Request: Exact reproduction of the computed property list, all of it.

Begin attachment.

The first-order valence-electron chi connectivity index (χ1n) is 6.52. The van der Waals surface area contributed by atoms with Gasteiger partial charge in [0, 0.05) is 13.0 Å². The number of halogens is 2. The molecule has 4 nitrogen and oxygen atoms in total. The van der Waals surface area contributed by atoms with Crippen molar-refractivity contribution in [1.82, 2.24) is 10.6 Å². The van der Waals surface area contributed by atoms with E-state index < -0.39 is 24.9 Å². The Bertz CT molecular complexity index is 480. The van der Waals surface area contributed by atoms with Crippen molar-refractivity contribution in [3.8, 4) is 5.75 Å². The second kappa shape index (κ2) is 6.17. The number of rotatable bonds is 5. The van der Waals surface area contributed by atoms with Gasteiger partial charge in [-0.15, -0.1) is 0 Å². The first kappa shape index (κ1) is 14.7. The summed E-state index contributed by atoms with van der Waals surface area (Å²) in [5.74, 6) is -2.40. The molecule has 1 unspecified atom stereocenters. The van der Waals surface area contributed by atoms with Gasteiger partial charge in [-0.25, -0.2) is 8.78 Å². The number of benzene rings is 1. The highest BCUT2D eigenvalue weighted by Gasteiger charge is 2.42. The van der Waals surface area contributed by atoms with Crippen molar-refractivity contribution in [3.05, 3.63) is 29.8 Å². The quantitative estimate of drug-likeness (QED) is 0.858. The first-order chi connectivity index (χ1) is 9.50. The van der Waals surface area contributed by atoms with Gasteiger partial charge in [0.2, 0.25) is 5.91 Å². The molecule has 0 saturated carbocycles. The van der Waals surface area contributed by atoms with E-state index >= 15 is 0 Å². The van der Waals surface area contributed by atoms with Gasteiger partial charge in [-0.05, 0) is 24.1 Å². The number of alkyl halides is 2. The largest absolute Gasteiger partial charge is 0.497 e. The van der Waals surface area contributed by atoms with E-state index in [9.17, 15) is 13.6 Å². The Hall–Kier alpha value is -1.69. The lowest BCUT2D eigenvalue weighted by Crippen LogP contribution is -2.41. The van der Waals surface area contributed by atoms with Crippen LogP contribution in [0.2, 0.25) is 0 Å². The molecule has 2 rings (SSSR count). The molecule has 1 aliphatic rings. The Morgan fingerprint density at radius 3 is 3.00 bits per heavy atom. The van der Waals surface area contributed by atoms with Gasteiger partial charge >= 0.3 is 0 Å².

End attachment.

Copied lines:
The first-order valence-electron chi connectivity index (χ1n) is 6.52. The van der Waals surface area contributed by atoms with Gasteiger partial charge in [0, 0.05) is 13.0 Å². The number of halogens is 2. The molecule has 4 nitrogen and oxygen atoms in total. The van der Waals surface area contributed by atoms with Crippen molar-refractivity contribution in [1.82, 2.24) is 10.6 Å². The van der Waals surface area contributed by atoms with E-state index < -0.39 is 24.9 Å². The Bertz CT molecular complexity index is 480. The van der Waals surface area contributed by atoms with Crippen molar-refractivity contribution in [3.8, 4) is 5.75 Å². The second kappa shape index (κ2) is 6.17. The number of rotatable bonds is 5. The van der Waals surface area contributed by atoms with Gasteiger partial charge in [-0.15, -0.1) is 0 Å². The first kappa shape index (κ1) is 14.7. The summed E-state index contributed by atoms with van der Waals surface area (Å²) in [5.74, 6) is -2.40. The molecule has 1 unspecified atom stereocenters. The van der Waals surface area contributed by atoms with Gasteiger partial charge in [-0.25, -0.2) is 8.78 Å². The number of benzene rings is 1. The highest BCUT2D eigenvalue weighted by Gasteiger charge is 2.42. The van der Waals surface area contributed by atoms with Crippen molar-refractivity contribution in [3.05, 3.63) is 29.8 Å². The quantitative estimate of drug-likeness (QED) is 0.858. The first-order chi connectivity index (χ1) is 9.50. The van der Waals surface area contributed by atoms with Gasteiger partial charge in [0.2, 0.25) is 5.91 Å². The molecule has 0 saturated carbocycles. The van der Waals surface area contributed by atoms with E-state index >= 15 is 0 Å². The van der Waals surface area contributed by atoms with Gasteiger partial charge in [-0.05, 0) is 24.1 Å². The number of alkyl halides is 2. The largest absolute Gasteiger partial charge is 0.497 e. The van der Waals surface area contributed by atoms with E-state index in [9.17, 15) is 13.6 Å². The Hall–Kier alpha value is -1.69. The lowest BCUT2D eigenvalue weighted by Crippen LogP contribution is -2.41. The van der Waals surface area contributed by atoms with Crippen LogP contribution in [0.2, 0.25) is 0 Å². The molecule has 2 rings (SSSR count). The molecule has 1 aliphatic rings. The Morgan fingerprint density at radius 3 is 3.00 bits per heavy atom. The van der Waals surface area contributed by atoms with Gasteiger partial charge >= 0.3 is 0 Å².